I’m over halfway through Karamzin’s «Письма русского путешественника» [Letters of a Russian Traveler], his partly fictionalized report on his journey to Europe in 1789-90; published in parts during the 1790s and in full not until 1801, it made his reputation, and it’s easy to see why: its easy style (modeled, like so much “modern” writing of the day, on Sterne’s) and lively account of his travels, during which he dropped in on all his literary and philosophical heroes (Kant in Königsberg, Herder in Weimar, and so on) make for irresistible reading, and whenever I need a break from whatever else I’m plowing through I rejoin Karamzin on his journey. He’s in Switzerland now, spending the winter of 1789-90 in Geneva and wandering in fair weather all over the vicinity, into France and Savoy (the borders apparently being only nominally guarded), and I just got to a bit where he’s reflecting on the sudden change when you go from Switzerland, where people are industrious and everything is neat and clean, to Savoy, where… well, as he puts it: “Народ ленив, земля необработана, деревни пусты. Многие из поселян оставляют свои жилища, ездят по свету с учеными сурками и забавляют ребят.” [The people are lazy, the earth unworked, the villages empty. Many of the peasants leave their dwellings, wander the world with trained marmots, and amuse children.]
I immediately smiled and began humming Beethoven’s song “La Marmotte” (“Ich komme schon durch manche Land,” performed here; Russian version, “По разным странам я бродил,” here), about wandering the world with a marmot; I could have sworn I’d posted about it at some point, but no, I seem to be remembering this post (in Russian) by Anatoly from 2006, long enough ago that my memory lapse is more than understandable. At any rate, the Savoyard and his marmot were a real phenomenon; you can read about it (and see Watteau’s famous painting) here (“The marmot in its box was such a familiar object carried by itinerant Savoyards, that even today the word ‘marmotte’ still persists in modern French, to describe a commercial traveller’s sample box”). I did post about the Russian word сурок and its various translations (marmot, woodchuck, groundhog) way back in 2004.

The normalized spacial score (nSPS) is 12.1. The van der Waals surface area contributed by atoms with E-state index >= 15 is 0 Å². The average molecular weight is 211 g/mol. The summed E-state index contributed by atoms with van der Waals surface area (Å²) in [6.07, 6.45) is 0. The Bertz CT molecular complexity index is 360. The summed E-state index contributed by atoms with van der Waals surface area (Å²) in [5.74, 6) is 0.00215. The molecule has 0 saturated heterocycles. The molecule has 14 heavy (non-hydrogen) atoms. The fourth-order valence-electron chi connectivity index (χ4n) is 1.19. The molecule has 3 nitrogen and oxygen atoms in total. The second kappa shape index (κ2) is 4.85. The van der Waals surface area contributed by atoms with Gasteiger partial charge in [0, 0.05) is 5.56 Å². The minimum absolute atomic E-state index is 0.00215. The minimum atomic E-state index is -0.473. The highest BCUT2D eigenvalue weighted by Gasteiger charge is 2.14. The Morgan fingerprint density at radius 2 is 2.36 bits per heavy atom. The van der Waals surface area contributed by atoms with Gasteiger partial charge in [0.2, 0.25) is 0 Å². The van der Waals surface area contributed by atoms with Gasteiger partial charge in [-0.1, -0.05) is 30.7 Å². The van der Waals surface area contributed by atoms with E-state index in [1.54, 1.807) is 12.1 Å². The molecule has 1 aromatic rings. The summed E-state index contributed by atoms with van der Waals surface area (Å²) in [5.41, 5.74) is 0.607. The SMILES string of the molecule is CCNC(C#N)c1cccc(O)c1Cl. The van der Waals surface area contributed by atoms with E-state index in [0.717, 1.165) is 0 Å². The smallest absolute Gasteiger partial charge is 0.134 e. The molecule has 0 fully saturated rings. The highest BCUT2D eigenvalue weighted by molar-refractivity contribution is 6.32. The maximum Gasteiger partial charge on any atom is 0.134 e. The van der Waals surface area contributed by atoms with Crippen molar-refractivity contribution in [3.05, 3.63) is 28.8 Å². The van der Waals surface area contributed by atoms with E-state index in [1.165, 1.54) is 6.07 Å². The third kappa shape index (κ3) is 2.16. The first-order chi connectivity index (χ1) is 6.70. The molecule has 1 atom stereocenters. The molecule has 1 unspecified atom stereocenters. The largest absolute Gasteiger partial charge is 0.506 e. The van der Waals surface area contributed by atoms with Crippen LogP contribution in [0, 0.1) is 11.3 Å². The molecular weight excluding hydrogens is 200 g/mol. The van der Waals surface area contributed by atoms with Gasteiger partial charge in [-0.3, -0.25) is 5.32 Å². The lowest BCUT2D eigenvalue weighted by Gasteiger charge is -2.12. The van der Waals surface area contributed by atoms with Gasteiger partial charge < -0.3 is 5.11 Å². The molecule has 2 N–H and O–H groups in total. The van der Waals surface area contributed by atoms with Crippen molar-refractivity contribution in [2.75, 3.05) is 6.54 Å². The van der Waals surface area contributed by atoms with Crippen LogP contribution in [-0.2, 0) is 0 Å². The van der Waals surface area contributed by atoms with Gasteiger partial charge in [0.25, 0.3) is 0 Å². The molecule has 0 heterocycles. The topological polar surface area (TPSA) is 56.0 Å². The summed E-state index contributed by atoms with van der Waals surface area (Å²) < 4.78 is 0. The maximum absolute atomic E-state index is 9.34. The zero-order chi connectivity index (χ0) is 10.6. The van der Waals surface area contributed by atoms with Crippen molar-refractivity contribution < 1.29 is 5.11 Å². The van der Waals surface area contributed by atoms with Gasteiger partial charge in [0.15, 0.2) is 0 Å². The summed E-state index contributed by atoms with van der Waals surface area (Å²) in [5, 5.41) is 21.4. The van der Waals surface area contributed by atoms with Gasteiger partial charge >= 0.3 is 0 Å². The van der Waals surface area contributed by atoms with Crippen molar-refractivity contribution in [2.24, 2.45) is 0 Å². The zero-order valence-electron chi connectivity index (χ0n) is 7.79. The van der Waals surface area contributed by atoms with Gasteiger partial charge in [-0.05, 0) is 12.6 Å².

Also, Karamzin tells at length the sad and noble story of Tancrède, the disavowed son of the Duke of Rohan, hidden away in Holland until he emerged to claim his rightful title only to die in the Fronde, and it occurred to me that although I’d seen the name Tancred in various contexts I had no clear idea of who any particular bearer of the name might be, and (more importantly) where the name was from. So I turned to Wikipedia, where the disambiguation page tells all:
Tancred or Tankred is a masculine given name of Germanic origin. Tankrad comes from thank– (thought) and –rad (counsel), meaning “well-thought advice”. It was used in the High Middle Ages mainly by the Normans (see French Tancrède) and especially associated with the Hauteville family in Italy. It is rare today as a first name, but still common as a Norman surname: Tanqueray. Its Italian form is Tancredi and in Latin it is Tancredus.